In other embodiments of the present invention the lateral distance between the root of the blade and the connecting end of the operating handle is adjustable. The effective length of the blade may thus be varied with or without a change of blades according to the needs of the patient. Alternatively the longitudinal distance between the root of the blade and the connecting end of the handle may be adjustable. Of course the lateral and longitudinal distance between the root of the blade and the connecting end of the handle may both be adjustable.
In yet another embodiment of the invention the angle between the longitudinal axis of the major portion of the blade and the longitudinal axis of the operating handle is adjustable. Such adjustments as are therefore possible may serve to further improve the comfort of both patient and operator.
Of course the lateral and/or longitudinal distance between the root of the blade and the connecting end of the operating handle may be adjustable together with the angle between the longitudinal axes of the main portion of the blade and of the handle.
The invention also provides for the use of any type of laryngoscopic blade known in the art including Macintosh and Miller type blades which may or may not be adapted for the purposes of the invention.
The laryngoscope of the present invention may also carry, or be adapted to provide, lighting means such as are known in the art for directing light at or toward the distal end of the blade—for example, arrangements providing fibre optic cables or lamps or lamps and light conducting blades.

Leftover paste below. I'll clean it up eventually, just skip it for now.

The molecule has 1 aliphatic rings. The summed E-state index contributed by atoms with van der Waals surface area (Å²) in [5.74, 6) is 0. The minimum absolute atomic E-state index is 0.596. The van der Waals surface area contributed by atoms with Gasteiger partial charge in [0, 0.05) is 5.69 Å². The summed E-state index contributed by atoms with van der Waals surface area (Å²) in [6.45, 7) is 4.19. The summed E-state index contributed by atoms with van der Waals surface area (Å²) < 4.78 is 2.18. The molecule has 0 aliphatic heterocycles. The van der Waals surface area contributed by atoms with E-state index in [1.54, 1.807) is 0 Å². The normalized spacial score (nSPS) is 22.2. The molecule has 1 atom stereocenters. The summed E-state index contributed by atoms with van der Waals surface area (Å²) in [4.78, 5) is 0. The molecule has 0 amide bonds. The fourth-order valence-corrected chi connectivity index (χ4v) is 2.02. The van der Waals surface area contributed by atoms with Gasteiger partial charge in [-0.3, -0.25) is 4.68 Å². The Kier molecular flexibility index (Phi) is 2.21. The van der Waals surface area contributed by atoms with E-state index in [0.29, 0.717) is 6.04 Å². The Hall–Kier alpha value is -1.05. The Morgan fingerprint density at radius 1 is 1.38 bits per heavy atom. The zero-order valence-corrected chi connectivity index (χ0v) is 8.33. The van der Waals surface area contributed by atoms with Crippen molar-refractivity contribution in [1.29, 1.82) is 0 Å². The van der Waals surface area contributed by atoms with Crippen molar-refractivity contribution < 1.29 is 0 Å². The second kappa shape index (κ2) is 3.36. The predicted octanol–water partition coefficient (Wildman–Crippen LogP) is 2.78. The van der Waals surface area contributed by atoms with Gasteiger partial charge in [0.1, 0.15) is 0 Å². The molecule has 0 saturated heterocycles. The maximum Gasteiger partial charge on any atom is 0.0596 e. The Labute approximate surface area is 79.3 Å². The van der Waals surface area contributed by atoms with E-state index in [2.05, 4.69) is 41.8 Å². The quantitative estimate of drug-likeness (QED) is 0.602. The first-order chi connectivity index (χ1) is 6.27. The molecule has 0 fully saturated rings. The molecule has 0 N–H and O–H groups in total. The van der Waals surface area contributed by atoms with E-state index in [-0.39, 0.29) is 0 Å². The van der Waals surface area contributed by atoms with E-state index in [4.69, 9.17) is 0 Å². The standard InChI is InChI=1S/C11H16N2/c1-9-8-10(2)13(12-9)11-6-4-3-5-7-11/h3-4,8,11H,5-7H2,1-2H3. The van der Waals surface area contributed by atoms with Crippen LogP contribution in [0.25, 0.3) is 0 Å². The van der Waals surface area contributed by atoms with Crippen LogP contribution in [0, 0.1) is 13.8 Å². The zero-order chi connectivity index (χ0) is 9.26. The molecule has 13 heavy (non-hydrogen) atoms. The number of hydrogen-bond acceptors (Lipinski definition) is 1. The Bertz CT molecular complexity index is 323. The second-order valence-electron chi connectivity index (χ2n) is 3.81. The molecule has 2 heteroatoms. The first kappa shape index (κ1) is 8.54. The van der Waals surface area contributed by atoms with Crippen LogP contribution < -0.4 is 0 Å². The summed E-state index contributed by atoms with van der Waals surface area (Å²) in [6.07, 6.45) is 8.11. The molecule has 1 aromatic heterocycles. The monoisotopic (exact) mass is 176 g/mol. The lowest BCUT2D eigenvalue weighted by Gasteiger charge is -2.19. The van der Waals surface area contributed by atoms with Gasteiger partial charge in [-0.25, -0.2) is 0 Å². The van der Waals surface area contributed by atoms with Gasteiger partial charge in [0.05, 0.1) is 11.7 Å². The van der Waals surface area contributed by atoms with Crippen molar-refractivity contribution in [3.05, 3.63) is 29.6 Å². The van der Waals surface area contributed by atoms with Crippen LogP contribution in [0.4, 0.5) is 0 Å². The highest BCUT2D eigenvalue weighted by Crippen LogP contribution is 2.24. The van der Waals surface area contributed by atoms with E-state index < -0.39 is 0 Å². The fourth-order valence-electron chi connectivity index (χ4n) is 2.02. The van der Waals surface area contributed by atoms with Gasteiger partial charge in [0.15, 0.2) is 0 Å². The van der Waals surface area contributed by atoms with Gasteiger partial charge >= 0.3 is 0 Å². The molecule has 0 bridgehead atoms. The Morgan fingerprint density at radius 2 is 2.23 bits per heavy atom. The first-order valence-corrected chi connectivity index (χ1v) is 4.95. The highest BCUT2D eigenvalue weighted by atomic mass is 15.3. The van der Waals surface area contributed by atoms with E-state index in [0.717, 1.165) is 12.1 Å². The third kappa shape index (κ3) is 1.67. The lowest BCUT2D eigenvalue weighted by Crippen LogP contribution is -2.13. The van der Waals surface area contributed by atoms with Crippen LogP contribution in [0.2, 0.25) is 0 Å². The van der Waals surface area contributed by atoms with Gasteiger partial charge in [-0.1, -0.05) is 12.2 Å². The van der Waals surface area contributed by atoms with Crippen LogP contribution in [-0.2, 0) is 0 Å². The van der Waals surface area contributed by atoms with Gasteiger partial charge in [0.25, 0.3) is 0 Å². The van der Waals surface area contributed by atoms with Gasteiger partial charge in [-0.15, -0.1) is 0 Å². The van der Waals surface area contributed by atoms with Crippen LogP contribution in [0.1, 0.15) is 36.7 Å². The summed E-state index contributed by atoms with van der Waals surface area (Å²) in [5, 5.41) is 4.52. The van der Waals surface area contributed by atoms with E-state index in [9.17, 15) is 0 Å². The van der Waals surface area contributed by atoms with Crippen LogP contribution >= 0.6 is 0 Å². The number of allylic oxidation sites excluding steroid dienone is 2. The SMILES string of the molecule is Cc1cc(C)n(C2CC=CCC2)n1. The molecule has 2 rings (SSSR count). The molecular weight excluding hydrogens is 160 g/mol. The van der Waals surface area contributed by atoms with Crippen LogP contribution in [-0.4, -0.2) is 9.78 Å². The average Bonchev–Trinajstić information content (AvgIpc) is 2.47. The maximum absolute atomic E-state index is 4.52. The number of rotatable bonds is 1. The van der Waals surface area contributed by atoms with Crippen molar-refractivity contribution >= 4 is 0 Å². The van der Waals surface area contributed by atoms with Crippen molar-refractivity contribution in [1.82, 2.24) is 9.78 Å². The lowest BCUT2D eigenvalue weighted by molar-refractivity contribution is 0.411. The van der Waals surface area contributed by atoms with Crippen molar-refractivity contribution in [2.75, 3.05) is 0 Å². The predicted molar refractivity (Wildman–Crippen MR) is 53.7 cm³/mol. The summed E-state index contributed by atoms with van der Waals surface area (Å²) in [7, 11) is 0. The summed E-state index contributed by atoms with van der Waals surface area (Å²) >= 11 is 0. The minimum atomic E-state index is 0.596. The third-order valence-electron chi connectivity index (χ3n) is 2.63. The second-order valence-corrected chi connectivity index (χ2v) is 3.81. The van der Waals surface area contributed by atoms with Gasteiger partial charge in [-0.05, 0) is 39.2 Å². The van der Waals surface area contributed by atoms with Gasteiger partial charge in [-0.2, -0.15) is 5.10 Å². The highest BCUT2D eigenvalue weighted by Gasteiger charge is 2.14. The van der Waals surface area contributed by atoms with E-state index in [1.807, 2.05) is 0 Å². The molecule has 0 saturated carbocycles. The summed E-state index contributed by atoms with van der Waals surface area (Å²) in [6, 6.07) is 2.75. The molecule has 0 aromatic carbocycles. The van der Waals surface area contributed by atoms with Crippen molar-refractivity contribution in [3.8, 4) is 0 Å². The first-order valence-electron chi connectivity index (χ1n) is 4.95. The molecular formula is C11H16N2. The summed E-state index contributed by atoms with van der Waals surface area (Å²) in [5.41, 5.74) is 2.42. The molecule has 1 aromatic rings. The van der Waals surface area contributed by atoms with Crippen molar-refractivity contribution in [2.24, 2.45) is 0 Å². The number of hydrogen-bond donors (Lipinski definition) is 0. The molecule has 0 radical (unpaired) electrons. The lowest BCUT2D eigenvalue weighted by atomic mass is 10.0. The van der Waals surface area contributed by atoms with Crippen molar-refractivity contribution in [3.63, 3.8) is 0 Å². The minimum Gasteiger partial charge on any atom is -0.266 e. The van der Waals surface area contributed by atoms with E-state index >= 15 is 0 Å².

Preferably the laryngoscope of the present invention further comprises a lighting arrangement in which the blade is made from a transparent, light conducting material. A suitable light conducting blade is described in British Patent GB 2 296 436.
The laryngoscope of the present invention may also be made wholly or in part of any material known in the art, including materials of resilient nature. They may also comprise a range of handle and/or blade sizes and be suitable for use with adults, children or neonates as well as being suitable for use in veterinary practice.
Referring now to the drawings, FIGS. 1 i) and ii) are generally intended to indicate the relationship between the operating handle of the present laryngoscope and the plane normal to the tongue-contacting surface of the blade. Noting then that the operator stands behind the head and facing the feet of the supine patient it is clear from FIG. 1 i) that the general length of the handle of a conventional laryngoscope is directed away from the operator towards the patient's feet. The handle is therefore in the plane xy, which is normal to the tongue-contacting surface of the blade (the arrows indicate the levering action of the blade in incorrect usage). In use the applied forces are directed towards the patient's teeth.